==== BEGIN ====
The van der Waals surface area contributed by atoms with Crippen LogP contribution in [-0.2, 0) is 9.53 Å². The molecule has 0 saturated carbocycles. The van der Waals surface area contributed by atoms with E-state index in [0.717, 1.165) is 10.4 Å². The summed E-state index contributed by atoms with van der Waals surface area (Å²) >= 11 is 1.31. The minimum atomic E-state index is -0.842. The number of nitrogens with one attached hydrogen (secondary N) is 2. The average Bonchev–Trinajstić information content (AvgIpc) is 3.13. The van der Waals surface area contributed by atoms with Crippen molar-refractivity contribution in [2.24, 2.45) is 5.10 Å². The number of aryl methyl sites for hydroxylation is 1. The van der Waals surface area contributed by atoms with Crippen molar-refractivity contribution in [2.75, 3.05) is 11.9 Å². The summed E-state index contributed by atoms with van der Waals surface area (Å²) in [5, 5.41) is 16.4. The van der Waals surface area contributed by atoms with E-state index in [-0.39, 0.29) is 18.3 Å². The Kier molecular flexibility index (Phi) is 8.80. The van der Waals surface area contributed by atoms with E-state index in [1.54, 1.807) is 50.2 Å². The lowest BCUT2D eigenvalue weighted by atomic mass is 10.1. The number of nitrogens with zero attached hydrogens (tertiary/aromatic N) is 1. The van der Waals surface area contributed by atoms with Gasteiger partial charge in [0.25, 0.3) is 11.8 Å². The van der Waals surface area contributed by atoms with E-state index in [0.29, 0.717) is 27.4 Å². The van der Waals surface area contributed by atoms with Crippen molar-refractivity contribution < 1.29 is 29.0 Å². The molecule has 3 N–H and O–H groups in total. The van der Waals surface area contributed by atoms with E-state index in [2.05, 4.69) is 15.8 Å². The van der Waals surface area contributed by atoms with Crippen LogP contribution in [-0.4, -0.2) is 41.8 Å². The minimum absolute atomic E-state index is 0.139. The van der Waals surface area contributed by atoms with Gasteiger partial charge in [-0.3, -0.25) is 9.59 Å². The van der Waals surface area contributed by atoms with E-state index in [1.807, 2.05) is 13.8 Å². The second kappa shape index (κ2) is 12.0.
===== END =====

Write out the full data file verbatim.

The van der Waals surface area contributed by atoms with Crippen LogP contribution in [-0.2, 0) is 9.53 Å². The molecule has 0 saturated carbocycles. The van der Waals surface area contributed by atoms with E-state index in [0.717, 1.165) is 10.4 Å². The summed E-state index contributed by atoms with van der Waals surface area (Å²) >= 11 is 1.31. The minimum atomic E-state index is -0.842. The number of nitrogens with one attached hydrogen (secondary N) is 2. The average Bonchev–Trinajstić information content (AvgIpc) is 3.13. The van der Waals surface area contributed by atoms with Crippen molar-refractivity contribution in [2.24, 2.45) is 5.10 Å². The number of aryl methyl sites for hydroxylation is 1. The van der Waals surface area contributed by atoms with Crippen molar-refractivity contribution in [2.75, 3.05) is 11.9 Å². The summed E-state index contributed by atoms with van der Waals surface area (Å²) in [5, 5.41) is 16.4. The van der Waals surface area contributed by atoms with E-state index in [-0.39, 0.29) is 18.3 Å². The Kier molecular flexibility index (Phi) is 8.80. The van der Waals surface area contributed by atoms with E-state index in [1.54, 1.807) is 50.2 Å². The lowest BCUT2D eigenvalue weighted by atomic mass is 10.1. The number of nitrogens with zero attached hydrogens (tertiary/aromatic N) is 1. The van der Waals surface area contributed by atoms with Gasteiger partial charge in [0.25, 0.3) is 11.8 Å². The van der Waals surface area contributed by atoms with E-state index in [0.29, 0.717) is 27.4 Å². The van der Waals surface area contributed by atoms with Crippen molar-refractivity contribution < 1.29 is 29.0 Å². The molecule has 3 N–H and O–H groups in total. The van der Waals surface area contributed by atoms with E-state index in [2.05, 4.69) is 15.8 Å². The van der Waals surface area contributed by atoms with Crippen LogP contribution in [-0.4, -0.2) is 41.8 Å². The minimum absolute atomic E-state index is 0.139. The van der Waals surface area contributed by atoms with Gasteiger partial charge in [-0.3, -0.25) is 9.59 Å². The van der Waals surface area contributed by atoms with E-state index in [1.807, 2.05) is 13.8 Å². The second kappa shape index (κ2) is 12.0.